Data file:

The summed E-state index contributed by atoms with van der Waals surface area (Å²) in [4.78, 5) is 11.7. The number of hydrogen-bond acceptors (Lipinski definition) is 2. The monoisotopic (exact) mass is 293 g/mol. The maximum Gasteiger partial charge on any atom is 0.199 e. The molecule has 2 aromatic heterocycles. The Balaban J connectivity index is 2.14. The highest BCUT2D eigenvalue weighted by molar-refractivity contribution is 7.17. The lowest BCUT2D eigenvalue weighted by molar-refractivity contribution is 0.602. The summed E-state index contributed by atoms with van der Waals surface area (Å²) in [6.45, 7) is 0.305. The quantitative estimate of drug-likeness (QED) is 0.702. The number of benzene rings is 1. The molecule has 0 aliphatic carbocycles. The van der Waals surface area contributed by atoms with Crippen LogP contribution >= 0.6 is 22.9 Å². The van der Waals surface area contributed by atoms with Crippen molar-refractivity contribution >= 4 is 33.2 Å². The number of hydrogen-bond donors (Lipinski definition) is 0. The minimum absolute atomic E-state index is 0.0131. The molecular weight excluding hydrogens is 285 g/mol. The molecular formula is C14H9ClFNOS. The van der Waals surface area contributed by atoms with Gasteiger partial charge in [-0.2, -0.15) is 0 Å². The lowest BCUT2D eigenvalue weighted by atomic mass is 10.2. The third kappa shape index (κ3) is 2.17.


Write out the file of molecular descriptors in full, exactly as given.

The summed E-state index contributed by atoms with van der Waals surface area (Å²) in [4.78, 5) is 11.7. The number of hydrogen-bond acceptors (Lipinski definition) is 2. The monoisotopic (exact) mass is 293 g/mol. The maximum Gasteiger partial charge on any atom is 0.199 e. The molecule has 2 aromatic heterocycles. The Balaban J connectivity index is 2.14. The highest BCUT2D eigenvalue weighted by molar-refractivity contribution is 7.17. The lowest BCUT2D eigenvalue weighted by molar-refractivity contribution is 0.602. The summed E-state index contributed by atoms with van der Waals surface area (Å²) in [6.45, 7) is 0.305. The quantitative estimate of drug-likeness (QED) is 0.702. The number of benzene rings is 1. The molecule has 0 aliphatic carbocycles. The van der Waals surface area contributed by atoms with Crippen LogP contribution >= 0.6 is 22.9 Å². The van der Waals surface area contributed by atoms with Crippen molar-refractivity contribution >= 4 is 33.2 Å². The number of hydrogen-bond donors (Lipinski definition) is 0. The minimum absolute atomic E-state index is 0.0131. The molecular weight excluding hydrogens is 285 g/mol. The molecular formula is C14H9ClFNOS. The van der Waals surface area contributed by atoms with Gasteiger partial charge in [-0.2, -0.15) is 0 Å². The lowest BCUT2D eigenvalue weighted by atomic mass is 10.2. The third kappa shape index (κ3) is 2.17.